Listen now!
Other formats
Now Playing

Travis Scott – “Highest in the Room” Single Review

Fresh off his extensive tour for his chart-topping album Astroworld, Travis Scott finally releases his highly anticipated new single “Highest in the Room.”  The song gives fans a small taste for what’s potentially in store for the star’s next project but instead of sounding like an expansion of his sound, it sounds like a reboot. Listeners already have an idea of what a Travis Scott song will sound like but “Highest in the Room” sounds like it would fit somewhere in Bird in the Trap Sing McKnight because of its conventional and straightforward style. 

The first few notes make it clear that the grand, psychedelic sound that influenced his last album is no longer present. Instead, something simpler takes its place in the form of looping plucky acoustic guitar strums and a drum pattern that sounds similar to his single from last year, “Butterfly Effect.” It’s not the most generic sounding beat but it’s also not the most exciting to hear Scott on, especially since his performance on it is sub-par.

Lyrically, the song features the standard for Scott.  “She fill my mind up with ideas/I’m the highest in the room” he bluntly hums on the chorus potentially referencing his now ex-girlfriend Kylie Jenner or more likely drugs. Drugs, girls, fame, and money have been staples of his music for his entire career but Scott sounds like he’s on autopilot here. The flow barely changes and many of his lines are hardly memorable. 

Scott may have been going through the motions but the standout moments on the track come from the production.  Primarily handled by Mike Dean along with OZ and Nik D, they know how to capture that “drugged-out” and dark aesthetic. Reminiscent of his work on albums like Yeezus and Scott’s own debut Rodeo, Mike Dean’s iconic sound can be instantly recognized on the outro.  The repeated piano note and the building synths draws listeners in, growing until the song ends. There’s no extra verse or a sudden change from this build-up.  It simply exists and while it is well done, it leaves me wanting more.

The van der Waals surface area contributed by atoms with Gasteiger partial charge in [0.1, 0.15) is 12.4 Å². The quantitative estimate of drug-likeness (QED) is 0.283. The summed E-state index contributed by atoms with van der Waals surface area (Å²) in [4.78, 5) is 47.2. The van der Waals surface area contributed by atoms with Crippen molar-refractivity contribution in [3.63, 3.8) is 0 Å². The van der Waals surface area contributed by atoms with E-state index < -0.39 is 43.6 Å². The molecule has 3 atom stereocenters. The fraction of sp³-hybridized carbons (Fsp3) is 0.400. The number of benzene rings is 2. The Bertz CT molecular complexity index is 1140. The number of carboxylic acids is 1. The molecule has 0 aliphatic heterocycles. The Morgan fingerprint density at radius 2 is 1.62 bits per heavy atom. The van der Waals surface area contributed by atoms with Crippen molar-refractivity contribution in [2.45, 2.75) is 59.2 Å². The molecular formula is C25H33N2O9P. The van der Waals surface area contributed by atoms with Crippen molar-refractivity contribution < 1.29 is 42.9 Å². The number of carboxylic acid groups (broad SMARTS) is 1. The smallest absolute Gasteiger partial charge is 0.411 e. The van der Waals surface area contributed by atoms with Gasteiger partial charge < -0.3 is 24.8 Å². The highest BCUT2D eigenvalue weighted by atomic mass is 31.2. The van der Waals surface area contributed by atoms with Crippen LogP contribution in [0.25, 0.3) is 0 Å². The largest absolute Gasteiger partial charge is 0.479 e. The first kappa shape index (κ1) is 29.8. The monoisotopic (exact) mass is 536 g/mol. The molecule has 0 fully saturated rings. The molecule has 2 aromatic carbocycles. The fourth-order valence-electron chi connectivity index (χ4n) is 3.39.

It sounds like the track is really starting to go somewhere new or unexpected just as tracks like “STARGAZING” or “3500” had but as soon as that feeling arrives, it’s gone. The song is over and what sounded like a grand finale fell flat. It’s still the most interesting part of the almost 3-minute long track but unfortunately, it does not save it. The last few seconds of the song tease that something bigger and grander is coming but, unless the song is an interlude on his next project, it feels like a waste. 

Scott has always had songs like this on his albums so we can only hope that this minor misstep doesn’t represent what his sound will be going forward. Although, properly utilizing that outro wouldn’t be a bad idea either.

Track Rating: 6.5/10

Review by: Tyler Zucker

Permalink